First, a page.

Fog was swallowing his ship’s bow, the winds were picking up and undersea explorer Barry Clifford figured he needed to leave within an hour to beat the weather back to port.
It was time enough, he decided, for a final dive of the season over the wreck of the treasure-laden pirate ship, Whydah, off Cape Cod, Massachusetts.
That Sept. 1 dive at a spot Clifford had never explored before uncovered proof that a staggering amount of undiscovered riches — as many as 400,000 coins — might be found there.
Instead of packing up for the year, Clifford is planning another trip to the Whydah, the only authenticated pirate ship wreck in US waters.
“I can hardly wait,” he said.
The Whydah was built as a slave ship in 1716 and captured in February 1717 by pirate captain “Black Sam” Bellamy. Just two months later, it sank in a ferocious storm 400m off Wellfleet, Massachusetts, killing Bellamy and all but two of the 145 other men on board and taking down the plunder from 50 vessels Bellamy raided.
Clifford located the Whydah site in 1984 and has since documented 200,000 artifacts, including gold, guns and even the leg of a young boy who took up with the crew. He only recently got indications there may be far more coins than the about 12,000 he has already documented.
Just before his death in April, the Whydah project’s late historian, Ken Kinkor, uncovered a Colonial-era document indicating that in the weeks before the Whydah sank, Bellamy raided two vessels bound for Jamaica.
“It is said that in those vessels were 400,000 pieces of 8/8,” it read.
The 8/8 indicates one ounce (28g), the weight of the largest coin made at that time, Clifford said.
“Now we know there’s an additional 400,000 coins out there somewhere,” he said.
The final dive may have provided a big hint at where. Diver Rocco Paccione said he had low expectations when Clifford excavated a pit about 10.5m below the surface and sent him down. However, his metal detector immediately came alive with positive, or hot, readings.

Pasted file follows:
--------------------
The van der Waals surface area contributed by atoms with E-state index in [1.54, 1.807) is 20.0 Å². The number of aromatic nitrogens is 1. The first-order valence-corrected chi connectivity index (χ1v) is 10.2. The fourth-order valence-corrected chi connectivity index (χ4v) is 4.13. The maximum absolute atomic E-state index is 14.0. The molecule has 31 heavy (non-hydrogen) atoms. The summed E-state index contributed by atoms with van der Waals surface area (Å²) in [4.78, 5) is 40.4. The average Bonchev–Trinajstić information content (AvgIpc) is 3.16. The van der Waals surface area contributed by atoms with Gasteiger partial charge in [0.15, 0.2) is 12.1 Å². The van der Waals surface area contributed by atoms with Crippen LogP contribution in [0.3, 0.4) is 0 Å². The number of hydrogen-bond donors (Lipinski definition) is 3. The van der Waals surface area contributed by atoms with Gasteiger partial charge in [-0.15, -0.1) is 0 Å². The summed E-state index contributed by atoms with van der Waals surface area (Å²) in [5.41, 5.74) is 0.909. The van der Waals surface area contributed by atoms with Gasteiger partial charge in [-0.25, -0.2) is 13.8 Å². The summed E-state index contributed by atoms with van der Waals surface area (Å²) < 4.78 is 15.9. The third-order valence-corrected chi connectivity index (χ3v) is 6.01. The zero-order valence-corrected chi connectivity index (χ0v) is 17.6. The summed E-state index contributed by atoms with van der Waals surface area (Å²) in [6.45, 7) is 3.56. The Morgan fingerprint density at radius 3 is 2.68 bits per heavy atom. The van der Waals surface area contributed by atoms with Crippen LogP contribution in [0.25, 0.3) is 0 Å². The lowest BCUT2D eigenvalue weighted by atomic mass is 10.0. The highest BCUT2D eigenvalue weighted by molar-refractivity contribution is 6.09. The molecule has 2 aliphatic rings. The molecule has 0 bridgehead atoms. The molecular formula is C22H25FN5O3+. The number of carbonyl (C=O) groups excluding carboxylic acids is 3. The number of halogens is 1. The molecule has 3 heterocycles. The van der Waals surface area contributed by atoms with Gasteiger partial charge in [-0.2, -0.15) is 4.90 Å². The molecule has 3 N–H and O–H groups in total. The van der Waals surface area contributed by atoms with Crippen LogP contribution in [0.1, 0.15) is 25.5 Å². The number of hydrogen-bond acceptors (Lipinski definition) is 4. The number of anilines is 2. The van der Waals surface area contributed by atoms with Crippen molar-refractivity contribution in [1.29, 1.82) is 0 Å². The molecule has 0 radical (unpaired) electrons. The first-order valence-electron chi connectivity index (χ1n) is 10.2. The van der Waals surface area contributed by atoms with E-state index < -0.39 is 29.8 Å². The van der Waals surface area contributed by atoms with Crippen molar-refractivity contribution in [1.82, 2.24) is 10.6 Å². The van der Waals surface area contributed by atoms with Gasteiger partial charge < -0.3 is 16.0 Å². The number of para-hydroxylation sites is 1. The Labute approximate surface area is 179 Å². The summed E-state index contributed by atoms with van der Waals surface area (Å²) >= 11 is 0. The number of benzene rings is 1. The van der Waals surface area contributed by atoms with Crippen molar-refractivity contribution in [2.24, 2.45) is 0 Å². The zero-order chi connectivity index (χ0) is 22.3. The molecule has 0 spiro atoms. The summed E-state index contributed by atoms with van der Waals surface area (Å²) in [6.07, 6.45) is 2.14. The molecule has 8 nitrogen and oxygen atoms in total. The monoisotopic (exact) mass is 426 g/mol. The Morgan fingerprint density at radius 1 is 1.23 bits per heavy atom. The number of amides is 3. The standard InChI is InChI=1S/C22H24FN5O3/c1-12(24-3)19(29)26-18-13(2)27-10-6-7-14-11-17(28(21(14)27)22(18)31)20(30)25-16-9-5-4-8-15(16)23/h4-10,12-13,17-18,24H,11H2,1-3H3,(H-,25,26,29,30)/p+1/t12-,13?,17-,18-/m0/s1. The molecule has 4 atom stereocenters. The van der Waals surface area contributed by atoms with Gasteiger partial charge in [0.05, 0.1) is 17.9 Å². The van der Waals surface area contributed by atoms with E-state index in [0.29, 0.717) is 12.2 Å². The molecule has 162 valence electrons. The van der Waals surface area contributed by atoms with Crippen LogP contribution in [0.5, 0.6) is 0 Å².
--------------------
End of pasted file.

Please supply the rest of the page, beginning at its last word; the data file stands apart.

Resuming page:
“This pit was pretty much hot all the way through,” he said.
The most significant artifact brought up by Paccione was an odd-shape concretion, sort of a rocky mass that forms when chemical reactions with seawater bind metals together.
X-rays last week revealed coin-shaped masses, including some that appear to be stacked as if they were kept in bags, which is how a surviving Whydah pirate testified that the crewmen stored their riches.
Clifford does not sell Whydah treasures and said he would never sell the coins individually because he sees them as historical artifacts, not commodities. However, he has given coins away as mementos.
Ed Rodley, who studied Whydah artifacts during graduate studies in archeology at the University of Massachusetts-Boston, said the Whydah site keeps producing treasure decades after its discovery partly because it is so tough to work.
The site is on the edge of the surf zone, where waves start breaking toward shore. Clifford needs seven anchors to hold the boat in place and the murky ocean bottom is just as active underneath him. Rodley said any pits dug by archeologists would collapse within hours.
What Clifford has gradually gotten to, three centuries after the Whydah went down, is impressive, Rodley said.